Serpentine: Serpentine on Ordinary Pony or Wild Crocodile means that when you play your land for the turn, you either get another land or bounce Wild Crocodile and get another land. Either way, it means that you are guaranteed to hit your land drop every single turn. Serpentine locks up any land concerns you have. Some of you have noticed that this isn’t really ramp. Everything here means that I get a land drop every turn, which is great, but you often have games where you want more than that. I will say that getting a land every turn in a game that lasts 15 turns alleviates a lot of concerns about ramp. You don’t grow superfast and draw attention to yourself. Everyone sees a Serpentine Pony or and just thinks that is cool, but not a threat the way an Eldrazi or 20 token creatures is a threat. However, if you insist on ramp…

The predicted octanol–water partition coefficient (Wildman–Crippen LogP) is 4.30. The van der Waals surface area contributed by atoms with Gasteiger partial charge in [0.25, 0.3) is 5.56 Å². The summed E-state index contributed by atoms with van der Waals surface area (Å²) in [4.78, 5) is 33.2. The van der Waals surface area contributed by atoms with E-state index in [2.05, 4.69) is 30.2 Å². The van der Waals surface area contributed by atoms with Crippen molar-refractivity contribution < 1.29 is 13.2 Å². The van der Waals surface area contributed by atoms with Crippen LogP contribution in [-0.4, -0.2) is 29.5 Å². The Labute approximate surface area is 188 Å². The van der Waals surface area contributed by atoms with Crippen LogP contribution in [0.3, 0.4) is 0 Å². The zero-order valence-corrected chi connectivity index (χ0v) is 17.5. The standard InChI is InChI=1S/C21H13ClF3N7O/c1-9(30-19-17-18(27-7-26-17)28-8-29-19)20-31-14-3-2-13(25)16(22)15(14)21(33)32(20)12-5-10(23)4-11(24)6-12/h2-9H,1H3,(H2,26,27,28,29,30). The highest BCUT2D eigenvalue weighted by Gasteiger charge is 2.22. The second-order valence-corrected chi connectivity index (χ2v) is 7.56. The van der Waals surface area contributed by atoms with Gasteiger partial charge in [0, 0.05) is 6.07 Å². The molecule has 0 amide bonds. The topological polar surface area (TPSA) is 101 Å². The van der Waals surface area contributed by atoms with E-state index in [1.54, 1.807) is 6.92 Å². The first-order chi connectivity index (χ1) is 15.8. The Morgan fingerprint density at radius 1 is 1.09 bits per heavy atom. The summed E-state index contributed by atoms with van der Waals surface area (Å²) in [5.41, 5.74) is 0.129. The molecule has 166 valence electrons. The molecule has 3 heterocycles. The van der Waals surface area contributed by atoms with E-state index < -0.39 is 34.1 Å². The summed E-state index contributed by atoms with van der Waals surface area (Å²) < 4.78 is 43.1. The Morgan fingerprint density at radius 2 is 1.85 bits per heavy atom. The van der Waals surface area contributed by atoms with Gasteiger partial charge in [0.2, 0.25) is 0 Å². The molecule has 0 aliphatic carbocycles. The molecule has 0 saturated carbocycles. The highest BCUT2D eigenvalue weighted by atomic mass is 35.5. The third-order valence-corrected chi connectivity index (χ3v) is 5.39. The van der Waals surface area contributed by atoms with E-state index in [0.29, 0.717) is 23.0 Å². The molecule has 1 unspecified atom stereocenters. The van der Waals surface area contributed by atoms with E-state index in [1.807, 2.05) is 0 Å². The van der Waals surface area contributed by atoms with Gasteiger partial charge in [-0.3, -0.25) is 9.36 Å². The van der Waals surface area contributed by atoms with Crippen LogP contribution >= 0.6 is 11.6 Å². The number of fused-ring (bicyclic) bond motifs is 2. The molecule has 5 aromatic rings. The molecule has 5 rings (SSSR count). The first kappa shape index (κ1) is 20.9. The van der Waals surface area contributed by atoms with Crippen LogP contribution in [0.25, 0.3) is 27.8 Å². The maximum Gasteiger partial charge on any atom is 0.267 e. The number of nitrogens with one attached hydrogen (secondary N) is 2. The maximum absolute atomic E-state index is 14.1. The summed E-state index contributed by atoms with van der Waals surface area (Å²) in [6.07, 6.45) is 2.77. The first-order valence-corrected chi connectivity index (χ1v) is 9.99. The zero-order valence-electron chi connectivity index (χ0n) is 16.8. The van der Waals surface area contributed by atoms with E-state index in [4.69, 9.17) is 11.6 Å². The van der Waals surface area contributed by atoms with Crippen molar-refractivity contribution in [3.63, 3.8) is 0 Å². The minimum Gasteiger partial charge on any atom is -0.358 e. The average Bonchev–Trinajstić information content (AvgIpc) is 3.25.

Land Aid ‘04 and Exploration: I’ve already mentioned Land Aid. I have no shame so the card has no drawback. Exploration lets me play an extra land on my turns. With Serpentine Crocodile around I’ll always have a land in my hand, so I’ll get two lands every single turn! How’s that for ramp!
Dr. Julius Jumblemorph / Clever Combo: these cards are basically search engines to find whatever I need. I didn’t buy a single card for this deck, using just the cards I had from the box of Unstable that I opened and some other cards that were gifted to me by a friend who knows my love of silver bordered cards. This means that I have only one Serpentine in a deck that should probably have more.
Magic Word: This is better than Arrest because you have the option of letting your opponent attack or block with the card if you want. It also gives you the opportunity to keep inside jokes in your group going, say absolutely ridiculous, lascivious, or insulting things to your opponent. Whatever works for you!